Originally, the Signet was the private seal of the early Kings of Scots, and the Writers to the Signet were those authorised to supervise its use and, later, to act as clerks to the Courts. The earliest recorded use of the Signet was in 1369, and Writers to the Signet were included as members of the College of Justice when it was established in 1532, but the Society did not take definite shape until 1594, when the King's Secretary, as Keeper of the Signet, granted Commissions to a Deputy Keeper and eighteen other writers.
The function of the Society has changed much since then, but every summons initiating an action in the Court of Session still "passes the Signet", meaning that it is stamped with the Signet. It gives the pursuer authority on behalf of the Queen to serve the writ on the defender. There used to be a Signet Office, which was next to, but separate from, the Court of Session, and was administered by two members of the Society of Writers to the Signet. In 1976 the Signet Office was merged with the General Department of the Court of Session. The present Signet was made by the Royal Mint in 1954.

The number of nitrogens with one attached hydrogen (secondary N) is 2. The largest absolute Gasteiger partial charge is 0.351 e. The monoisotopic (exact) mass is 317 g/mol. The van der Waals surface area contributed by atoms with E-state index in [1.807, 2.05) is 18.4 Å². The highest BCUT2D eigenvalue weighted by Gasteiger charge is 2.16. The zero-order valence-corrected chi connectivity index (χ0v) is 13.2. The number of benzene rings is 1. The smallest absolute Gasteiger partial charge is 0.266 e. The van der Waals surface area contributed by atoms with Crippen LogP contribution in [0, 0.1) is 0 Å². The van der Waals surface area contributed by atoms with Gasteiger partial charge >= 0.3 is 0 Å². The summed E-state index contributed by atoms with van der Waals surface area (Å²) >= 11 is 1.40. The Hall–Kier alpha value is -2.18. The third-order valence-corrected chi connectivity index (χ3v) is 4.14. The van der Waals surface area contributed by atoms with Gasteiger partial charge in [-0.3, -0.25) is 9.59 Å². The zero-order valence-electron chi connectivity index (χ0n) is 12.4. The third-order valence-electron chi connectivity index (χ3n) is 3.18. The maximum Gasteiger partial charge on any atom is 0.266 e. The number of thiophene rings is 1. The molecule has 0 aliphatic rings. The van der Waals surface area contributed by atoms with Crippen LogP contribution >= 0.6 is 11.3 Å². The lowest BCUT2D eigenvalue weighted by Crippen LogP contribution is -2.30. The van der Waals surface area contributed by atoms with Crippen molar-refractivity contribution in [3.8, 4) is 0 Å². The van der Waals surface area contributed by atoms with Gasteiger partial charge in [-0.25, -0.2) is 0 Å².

The Keeper of the Signet is a Scottish office, now combined with that of Lord Clerk Register. The Lord Clerk Register grants a commission to the Principal Clerk of Session to allow the Signet to be used.
The Lord Clerk Register, in his capacity as Keeper of the Signet, also fulfils a ceremonial function as the senior officer of the Society of Writers to the Signet. The Lord Clerk Register issues commissions to new members. Although the Society is a private body, the Register of Commissions forms part of the records of the Court of Session, held by the National Archives of Scotland.